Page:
In the past, I’ve written about No Spend months (I even tracked “No Spend” days for an entire year). When we were working to get our spending under control, that process was really helpful in tracking our day to day spending and making sure we were intentional with where our money went.
Our dog had to have surgery in 2019 to amputate a few toes, on top of cardiologist appointments and daily heart pills, adding up to over $7,000 in pet care expenses for the year. Unlike 2017 when we had $3,000 of unexpected vet bills due to an emergency overnight visit for her, 2019 was an expensive year for veterinary and pet costs but not one that was problematic for our monthly finances.
In 2017, we had to decide whether to drain our emergency fund after the emergency vet visit and larger home repair expenses or open a 0% interest credit card. In 2019, we simply cash flowed them as they arose. Even now in 2020 where my husband and I are both working 80% time, we have saved a bit more than 40% of our income over the year.
Our finances are in a much better position than three and a half years ago when we were struggling with unexpected expenses, and even then, we were still in a solid position. It might have felt stressful to worry about spending our emergency fund or choosing to open a 0% credit card in order not to pay credit card interest, but even then, we were in a good position overall.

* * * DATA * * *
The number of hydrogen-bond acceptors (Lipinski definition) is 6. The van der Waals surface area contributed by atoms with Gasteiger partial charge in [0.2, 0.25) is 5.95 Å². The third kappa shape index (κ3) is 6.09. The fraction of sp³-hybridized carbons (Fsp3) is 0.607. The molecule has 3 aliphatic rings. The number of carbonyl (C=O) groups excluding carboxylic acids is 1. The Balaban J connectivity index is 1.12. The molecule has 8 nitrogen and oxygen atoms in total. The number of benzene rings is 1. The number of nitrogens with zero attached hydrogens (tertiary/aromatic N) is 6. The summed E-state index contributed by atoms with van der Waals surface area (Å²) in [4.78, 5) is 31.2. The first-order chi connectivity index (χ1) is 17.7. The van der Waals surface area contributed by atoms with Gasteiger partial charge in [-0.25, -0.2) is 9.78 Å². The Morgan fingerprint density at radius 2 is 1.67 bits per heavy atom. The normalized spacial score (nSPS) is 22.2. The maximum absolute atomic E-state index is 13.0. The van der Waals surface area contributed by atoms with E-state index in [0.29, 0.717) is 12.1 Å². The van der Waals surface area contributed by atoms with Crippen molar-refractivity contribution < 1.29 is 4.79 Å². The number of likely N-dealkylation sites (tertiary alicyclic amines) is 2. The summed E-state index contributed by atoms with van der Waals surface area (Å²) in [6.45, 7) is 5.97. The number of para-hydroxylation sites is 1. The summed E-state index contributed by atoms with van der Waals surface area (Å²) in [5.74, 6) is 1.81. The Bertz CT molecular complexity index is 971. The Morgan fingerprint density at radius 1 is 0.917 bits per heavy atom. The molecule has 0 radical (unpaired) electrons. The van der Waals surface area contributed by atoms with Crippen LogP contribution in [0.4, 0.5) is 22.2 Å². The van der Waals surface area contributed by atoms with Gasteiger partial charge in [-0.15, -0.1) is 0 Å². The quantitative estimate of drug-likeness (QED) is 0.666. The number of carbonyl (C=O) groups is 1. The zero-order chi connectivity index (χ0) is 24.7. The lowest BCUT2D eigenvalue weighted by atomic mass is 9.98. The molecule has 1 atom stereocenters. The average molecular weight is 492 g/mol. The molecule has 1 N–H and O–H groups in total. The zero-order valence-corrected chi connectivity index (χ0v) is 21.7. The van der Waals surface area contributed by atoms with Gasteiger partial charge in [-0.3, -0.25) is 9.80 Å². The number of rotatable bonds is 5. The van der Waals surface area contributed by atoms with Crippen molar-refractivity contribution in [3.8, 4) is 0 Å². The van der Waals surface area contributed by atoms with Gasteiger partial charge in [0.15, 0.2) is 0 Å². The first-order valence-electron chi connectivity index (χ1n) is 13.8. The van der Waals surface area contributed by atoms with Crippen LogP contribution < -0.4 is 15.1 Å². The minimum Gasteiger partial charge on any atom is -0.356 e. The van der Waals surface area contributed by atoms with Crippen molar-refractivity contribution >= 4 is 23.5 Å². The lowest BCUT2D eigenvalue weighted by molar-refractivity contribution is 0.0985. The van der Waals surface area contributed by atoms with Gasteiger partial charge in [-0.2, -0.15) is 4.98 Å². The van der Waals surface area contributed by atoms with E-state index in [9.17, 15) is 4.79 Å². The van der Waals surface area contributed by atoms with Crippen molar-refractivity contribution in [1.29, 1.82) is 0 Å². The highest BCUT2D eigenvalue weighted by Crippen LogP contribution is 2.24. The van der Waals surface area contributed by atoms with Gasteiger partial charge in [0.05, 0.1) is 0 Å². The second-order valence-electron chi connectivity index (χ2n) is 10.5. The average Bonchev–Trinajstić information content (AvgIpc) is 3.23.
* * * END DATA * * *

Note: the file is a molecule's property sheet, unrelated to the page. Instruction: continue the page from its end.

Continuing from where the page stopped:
We have now owned our home for 9.5 years (and just refinanced to a 2.375% interest rate), both of us have secure jobs that pay decently well, and we pay very little in childcare these days (reduced rent to the roommate as he helps homeschool the kiddo one day a week). As we close out 2020, people have either ended up in a better financial situation (like us), or a much, much worse one (like too many friends we know who have ben out of work or underemployed for months).
Either you still have your job (and there’s a good chance you’re doing it at home now, removing the commute) and your expenses have dropped (no vacation spending, less gas, no going out to restaurants/movies/concerts/etc), or you’re one of the millions of Americans who are out of work due to the extended COVID-19 pandemic crisis.
Since we are in the former group, it feels like it is our responsibility to be especially intentional in our spending right now. Back in March of 2020, I started the Eastside Restaurant Support group on Facebook to help assist our local restaurants and hopefully keep more of them around during and through COVID lockdowns.
Summer was a bit of a reprieve with lower COVID numbers and more ability to distance comfortably outdoors, but with the colder weather and higher numbers, things are looking more dire these days. That, and because many who had the ability to support local businesses earlier in the year have run low on funds or have lost jobs themselves and can no longer support like they did early on.
We are in a marathon now, not a sprint. We aren’t out of this now, ten months later. And we won’t be out of it for a while yet. Even once the vaccines are wider spread, businesses will have been closed for good and jobs will have been forever lost. The economic recovery, along with the catastrophic loss of life, are not things that will simply disappear and have everything go back to normal on a dime.
2021: The Year of Small Business